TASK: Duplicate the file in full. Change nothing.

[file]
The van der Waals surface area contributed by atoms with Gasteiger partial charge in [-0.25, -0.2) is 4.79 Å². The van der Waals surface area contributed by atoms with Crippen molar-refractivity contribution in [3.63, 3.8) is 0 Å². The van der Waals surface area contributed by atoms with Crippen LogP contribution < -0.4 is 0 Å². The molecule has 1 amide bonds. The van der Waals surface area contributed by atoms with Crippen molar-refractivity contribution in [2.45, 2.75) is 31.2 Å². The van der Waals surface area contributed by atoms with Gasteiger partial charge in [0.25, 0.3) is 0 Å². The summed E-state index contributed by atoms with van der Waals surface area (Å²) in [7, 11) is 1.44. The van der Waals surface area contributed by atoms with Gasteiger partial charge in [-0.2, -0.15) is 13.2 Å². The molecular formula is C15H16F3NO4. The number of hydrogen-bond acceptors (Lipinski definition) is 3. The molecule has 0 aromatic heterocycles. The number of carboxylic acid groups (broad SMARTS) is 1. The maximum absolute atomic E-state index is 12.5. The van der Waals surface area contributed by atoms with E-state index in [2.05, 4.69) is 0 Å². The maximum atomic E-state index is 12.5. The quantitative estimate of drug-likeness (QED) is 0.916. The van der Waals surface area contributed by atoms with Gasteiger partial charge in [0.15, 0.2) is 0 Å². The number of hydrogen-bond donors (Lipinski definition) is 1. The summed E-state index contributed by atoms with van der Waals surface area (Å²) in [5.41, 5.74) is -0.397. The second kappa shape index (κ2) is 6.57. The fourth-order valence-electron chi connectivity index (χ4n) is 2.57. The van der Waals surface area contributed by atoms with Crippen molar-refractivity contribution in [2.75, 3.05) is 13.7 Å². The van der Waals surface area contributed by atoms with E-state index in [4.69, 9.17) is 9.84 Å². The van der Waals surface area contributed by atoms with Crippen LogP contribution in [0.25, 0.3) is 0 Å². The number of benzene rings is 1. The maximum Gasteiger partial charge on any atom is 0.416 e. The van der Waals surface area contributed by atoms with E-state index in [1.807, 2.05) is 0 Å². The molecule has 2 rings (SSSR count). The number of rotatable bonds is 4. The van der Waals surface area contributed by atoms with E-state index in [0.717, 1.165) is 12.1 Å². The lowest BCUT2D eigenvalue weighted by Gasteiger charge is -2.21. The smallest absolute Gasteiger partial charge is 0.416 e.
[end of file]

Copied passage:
The van der Waals surface area contributed by atoms with Gasteiger partial charge in [-0.25, -0.2) is 4.79 Å². The van der Waals surface area contributed by atoms with Crippen molar-refractivity contribution in [3.63, 3.8) is 0 Å². The van der Waals surface area contributed by atoms with Crippen LogP contribution < -0.4 is 0 Å². The molecule has 1 amide bonds. The van der Waals surface area contributed by atoms with Crippen molar-refractivity contribution in [2.45, 2.75) is 31.2 Å². The van der Waals surface area contributed by atoms with Gasteiger partial charge in [0.25, 0.3) is 0 Å². The summed E-state index contributed by atoms with van der Waals surface area (Å²) in [7, 11) is 1.44. The van der Waals surface area contributed by atoms with Gasteiger partial charge in [-0.2, -0.15) is 13.2 Å². The molecular formula is C15H16F3NO4. The number of hydrogen-bond acceptors (Lipinski definition) is 3. The molecule has 0 aromatic heterocycles. The number of carboxylic acid groups (broad SMARTS) is 1. The maximum absolute atomic E-state index is 12.5. The van der Waals surface area contributed by atoms with E-state index in [2.05, 4.69) is 0 Å². The maximum atomic E-state index is 12.5. The quantitative estimate of drug-likeness (QED) is 0.916. The van der Waals surface area contributed by atoms with Gasteiger partial charge in [0.15, 0.2) is 0 Å². The number of hydrogen-bond donors (Lipinski definition) is 1. The summed E-state index contributed by atoms with van der Waals surface area (Å²) in [5.41, 5.74) is -0.397. The second kappa shape index (κ2) is 6.57. The fourth-order valence-electron chi connectivity index (χ4n) is 2.57. The van der Waals surface area contributed by atoms with Crippen molar-refractivity contribution in [2.75, 3.05) is 13.7 Å². The van der Waals surface area contributed by atoms with E-state index in [4.69, 9.17) is 9.84 Å². The van der Waals surface area contributed by atoms with Crippen LogP contribution in [0.25, 0.3) is 0 Å². The number of benzene rings is 1. The maximum Gasteiger partial charge on any atom is 0.416 e. The van der Waals surface area contributed by atoms with E-state index in [1.807, 2.05) is 0 Å². The molecule has 2 rings (SSSR count). The number of rotatable bonds is 4. The van der Waals surface area contributed by atoms with E-state index in [0.717, 1.165) is 12.1 Å². The lowest BCUT2D eigenvalue weighted by Gasteiger charge is -2.21. The smallest absolute Gasteiger partial charge is 0.416 e.